Monday, March 16, 2020


When I was a boy, my father became friends with a pilot with owned a Cessna he kept in a small airfield tucked away a few miles from our house in Doylestown, Pennsylvania. One day, a year or two after 9/11, he took us on a flight spanning the roughly eighty miles from our Bucks county suburb to the island of Manhattan. Along the way we could look down and see the totality of America: fractal-like suburbs pockmarked with swimming pools; empty farm fields of different colors covering the countryside like a quilt; blasted industrial wastelands of rubble and coal. Finally New York City loomed in front of us like a beacon of civilization. And it was right then that my dad’s friend told us he’d have to turn around, since the US Armed Forces had been on constant alert since the attacks and had standing orders to shoot down any aircraft that came too close to the city’s airspace. As John Mellencamp might say: “But ain’t that America?” You fly close enough to the dream and the dream threatens to shoot you down.

But this brand of Icarus-esque nihilism has always percolated beneath our collective national subconscious. And as director Scout Tafoya argues in his stunning new film Beata Virgo Viscera, nowhere does that resigned desperation shine through more than in our films about aviators, airports, and aircrafts. Boldly compressing nearly 80 years of American cinema, the film transports viewers into a liminal fugue-state as it weaves footage from everything from high art films to cheap porno schlock with everything in between. This might be the first time Douglas Sirk and Coleman Francis have ever been compared unironically. Yet marvel how he points out how both films use rural airports in The Tarnished Angels (1957) and The Skydivers (1963) as stages for doomed romances between burnt-out adrenaline junkies cast aside by a country in the midst of a post-war nervous breakdown.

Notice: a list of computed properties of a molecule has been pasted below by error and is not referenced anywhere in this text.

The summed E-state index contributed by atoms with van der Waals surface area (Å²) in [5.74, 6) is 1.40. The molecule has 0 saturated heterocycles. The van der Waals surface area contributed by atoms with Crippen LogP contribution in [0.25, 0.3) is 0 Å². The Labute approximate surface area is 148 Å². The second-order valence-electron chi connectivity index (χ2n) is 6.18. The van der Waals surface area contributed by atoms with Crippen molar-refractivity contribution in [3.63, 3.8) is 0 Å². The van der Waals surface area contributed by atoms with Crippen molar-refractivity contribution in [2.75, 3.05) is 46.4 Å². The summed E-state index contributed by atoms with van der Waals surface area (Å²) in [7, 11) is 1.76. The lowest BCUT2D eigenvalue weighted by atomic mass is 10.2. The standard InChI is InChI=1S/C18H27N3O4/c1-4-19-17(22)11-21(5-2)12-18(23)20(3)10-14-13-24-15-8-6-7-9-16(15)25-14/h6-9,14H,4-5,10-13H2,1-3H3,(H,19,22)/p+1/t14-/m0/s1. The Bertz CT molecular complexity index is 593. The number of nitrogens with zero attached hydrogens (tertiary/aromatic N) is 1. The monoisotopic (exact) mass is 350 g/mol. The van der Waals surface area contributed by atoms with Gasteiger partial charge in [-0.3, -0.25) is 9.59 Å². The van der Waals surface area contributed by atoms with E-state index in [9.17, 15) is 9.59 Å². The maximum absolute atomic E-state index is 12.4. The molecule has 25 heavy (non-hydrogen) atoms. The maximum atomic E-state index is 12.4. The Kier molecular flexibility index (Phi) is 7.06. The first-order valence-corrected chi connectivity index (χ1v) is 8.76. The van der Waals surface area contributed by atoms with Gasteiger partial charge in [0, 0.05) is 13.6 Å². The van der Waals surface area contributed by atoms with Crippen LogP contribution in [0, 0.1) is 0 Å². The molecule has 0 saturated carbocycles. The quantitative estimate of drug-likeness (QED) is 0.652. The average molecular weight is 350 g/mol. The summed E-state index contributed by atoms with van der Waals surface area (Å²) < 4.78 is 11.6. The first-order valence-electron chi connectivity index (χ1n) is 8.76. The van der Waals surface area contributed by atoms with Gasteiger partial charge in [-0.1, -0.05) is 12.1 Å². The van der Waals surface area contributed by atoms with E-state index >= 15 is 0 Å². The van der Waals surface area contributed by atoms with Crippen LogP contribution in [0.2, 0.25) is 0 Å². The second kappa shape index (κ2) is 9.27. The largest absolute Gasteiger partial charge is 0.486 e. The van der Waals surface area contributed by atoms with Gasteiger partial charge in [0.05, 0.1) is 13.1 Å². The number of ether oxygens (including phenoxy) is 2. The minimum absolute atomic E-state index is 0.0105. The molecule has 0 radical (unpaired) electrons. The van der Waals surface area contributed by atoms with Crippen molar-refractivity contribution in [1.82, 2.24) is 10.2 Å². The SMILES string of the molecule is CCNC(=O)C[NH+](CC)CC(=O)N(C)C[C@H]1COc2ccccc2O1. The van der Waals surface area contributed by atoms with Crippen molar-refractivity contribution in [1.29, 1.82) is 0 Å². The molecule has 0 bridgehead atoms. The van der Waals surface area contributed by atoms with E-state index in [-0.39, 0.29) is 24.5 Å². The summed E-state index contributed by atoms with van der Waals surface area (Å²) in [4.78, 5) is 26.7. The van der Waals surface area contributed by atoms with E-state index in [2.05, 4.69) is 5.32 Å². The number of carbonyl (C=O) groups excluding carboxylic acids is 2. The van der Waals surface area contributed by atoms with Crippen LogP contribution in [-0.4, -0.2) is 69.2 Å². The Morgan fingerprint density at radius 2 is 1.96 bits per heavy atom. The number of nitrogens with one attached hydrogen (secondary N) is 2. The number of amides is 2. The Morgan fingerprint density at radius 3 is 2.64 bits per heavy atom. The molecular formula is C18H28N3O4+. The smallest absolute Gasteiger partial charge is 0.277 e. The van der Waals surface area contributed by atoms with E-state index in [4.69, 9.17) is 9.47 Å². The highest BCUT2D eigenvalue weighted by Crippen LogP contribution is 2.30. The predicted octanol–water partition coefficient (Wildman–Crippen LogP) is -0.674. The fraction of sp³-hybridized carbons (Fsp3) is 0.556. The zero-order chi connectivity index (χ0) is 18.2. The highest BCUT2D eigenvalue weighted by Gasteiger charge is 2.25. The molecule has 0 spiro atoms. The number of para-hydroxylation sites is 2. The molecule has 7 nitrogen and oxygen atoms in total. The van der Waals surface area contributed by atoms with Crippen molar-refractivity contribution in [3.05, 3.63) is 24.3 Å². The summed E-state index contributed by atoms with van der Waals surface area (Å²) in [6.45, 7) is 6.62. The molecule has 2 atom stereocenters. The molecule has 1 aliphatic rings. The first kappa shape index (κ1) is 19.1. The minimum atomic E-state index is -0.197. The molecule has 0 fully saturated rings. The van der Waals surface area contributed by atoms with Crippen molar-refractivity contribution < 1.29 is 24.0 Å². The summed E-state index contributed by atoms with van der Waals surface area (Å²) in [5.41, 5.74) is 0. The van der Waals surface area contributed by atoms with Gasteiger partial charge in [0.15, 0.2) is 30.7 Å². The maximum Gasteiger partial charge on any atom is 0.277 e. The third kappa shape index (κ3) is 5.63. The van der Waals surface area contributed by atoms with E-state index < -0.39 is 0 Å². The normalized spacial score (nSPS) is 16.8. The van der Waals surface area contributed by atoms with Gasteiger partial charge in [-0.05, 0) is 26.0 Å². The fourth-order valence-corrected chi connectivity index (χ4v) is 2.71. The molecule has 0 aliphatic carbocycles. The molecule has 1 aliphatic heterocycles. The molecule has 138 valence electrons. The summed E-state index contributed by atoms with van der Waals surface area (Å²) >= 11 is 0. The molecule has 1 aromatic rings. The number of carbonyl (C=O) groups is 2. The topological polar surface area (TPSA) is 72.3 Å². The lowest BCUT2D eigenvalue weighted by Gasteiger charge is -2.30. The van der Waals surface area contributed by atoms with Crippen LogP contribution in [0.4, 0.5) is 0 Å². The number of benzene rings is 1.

For Tafoya, midcentury thrill-seeking stunt pilots were national tulpas conjured by an existential Jungian need for the freedom Pax Americana denied so many, and their self-destruction self-ordained acts of self-worship. Culminating in a dazzling half-hour montage of ordinary Americans living their insignificant lives set to John Adams’ Grand Pianolo Music, Tafoya fossilizes the American zeitgeist of hope and failure into a cinematic daguerreotype worthy of Bill Morrison.

(This piece originally was published on Nate Hood's website. Published with his permission.)

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